Honyaki knife

Proper user technique and care is essential to enjoying these high performance knives to their fullest while keeping edge damage to a minimum. Learn how here.
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Lk@marill0
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Honyaki knife

Post by Lk@marill0 »

I’m considering buying a Honyaki knife but no sure if it will be a good knife to use on the line.

Wanna know peoples experience if I should consider one as a line knife or everyday use?
jmcnelly85
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Re: Honyaki knife

Post by jmcnelly85 »

When I consider the values that make a line knife, I can’t help but to have durability and replace-ability as parameters. On paper, I would rather own a honyaki than a beater knife; however, on the line if I’m focused on juggling the 16 items I have running at once, I don’t want to add a 1000 dollar elephant into the equation. For reference, I own many nice knives; however, my favorite line knife is a western handled 210 kohetsu blue 2. If something happens to it, I’m not out 1000 dollars and on a waiting list to be one of the few people to buy one of a few things produced yearly. If you want a honyaki, keep it at home, if you want a line knife, get something you won’t feel bad beating the piss out of.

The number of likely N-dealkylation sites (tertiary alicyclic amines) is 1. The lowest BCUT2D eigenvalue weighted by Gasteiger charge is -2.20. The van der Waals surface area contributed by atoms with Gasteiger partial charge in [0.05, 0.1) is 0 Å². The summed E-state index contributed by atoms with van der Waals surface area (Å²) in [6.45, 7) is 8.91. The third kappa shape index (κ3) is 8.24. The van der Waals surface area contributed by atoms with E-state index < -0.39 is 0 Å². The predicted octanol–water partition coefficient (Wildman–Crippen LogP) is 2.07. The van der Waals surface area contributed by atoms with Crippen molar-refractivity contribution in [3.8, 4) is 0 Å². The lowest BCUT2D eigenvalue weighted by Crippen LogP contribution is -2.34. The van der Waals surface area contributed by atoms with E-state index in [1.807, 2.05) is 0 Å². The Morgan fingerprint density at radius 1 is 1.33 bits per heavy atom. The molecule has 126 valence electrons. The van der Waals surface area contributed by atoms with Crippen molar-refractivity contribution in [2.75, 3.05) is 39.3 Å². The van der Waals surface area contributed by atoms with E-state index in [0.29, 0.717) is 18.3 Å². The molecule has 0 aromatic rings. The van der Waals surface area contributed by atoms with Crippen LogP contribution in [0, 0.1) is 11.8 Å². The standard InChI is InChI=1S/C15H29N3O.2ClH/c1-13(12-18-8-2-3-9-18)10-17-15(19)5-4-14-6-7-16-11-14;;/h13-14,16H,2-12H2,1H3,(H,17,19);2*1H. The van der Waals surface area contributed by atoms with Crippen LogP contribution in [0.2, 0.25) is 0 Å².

Kalaeb
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Re: Honyaki knife

Post by Kalaeb »

No. I am not saying that because a honyaki knife is a bad knife, they are not. But when I am on the line there are a lot of bumps, nicks, and accidents that happen. I usually ended up slipping my knife between two stainless tables or tossing it on a mag rack that was always obscured by tickets, plates or other things....inevitably it get chipped and needs more sharpening. More sharpening means you should be thinning more which is more difficult with Honyaki.

IMO a line knife is utilitarian with no bells and whistles that you won't mind if it gets dropped. My line knife for 5 years was a CCK 1303 or an old-school stainless Fujiwara.
Lk@marill0
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Re: Honyaki knife

Post by Lk@marill0 »

Awesome. Thanks for the feedback. I’ll keep that in mind
HopeDMorin
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Re: Honyaki knife

Post by HopeDMorin »

Honyaki knives are made using the traditional Japanese method of forging using a single piece of high carbon steel, and going through differential treatment by applying clay or similar materials on the knife spine, so that the spine is tougher while the edge is harder after quenching
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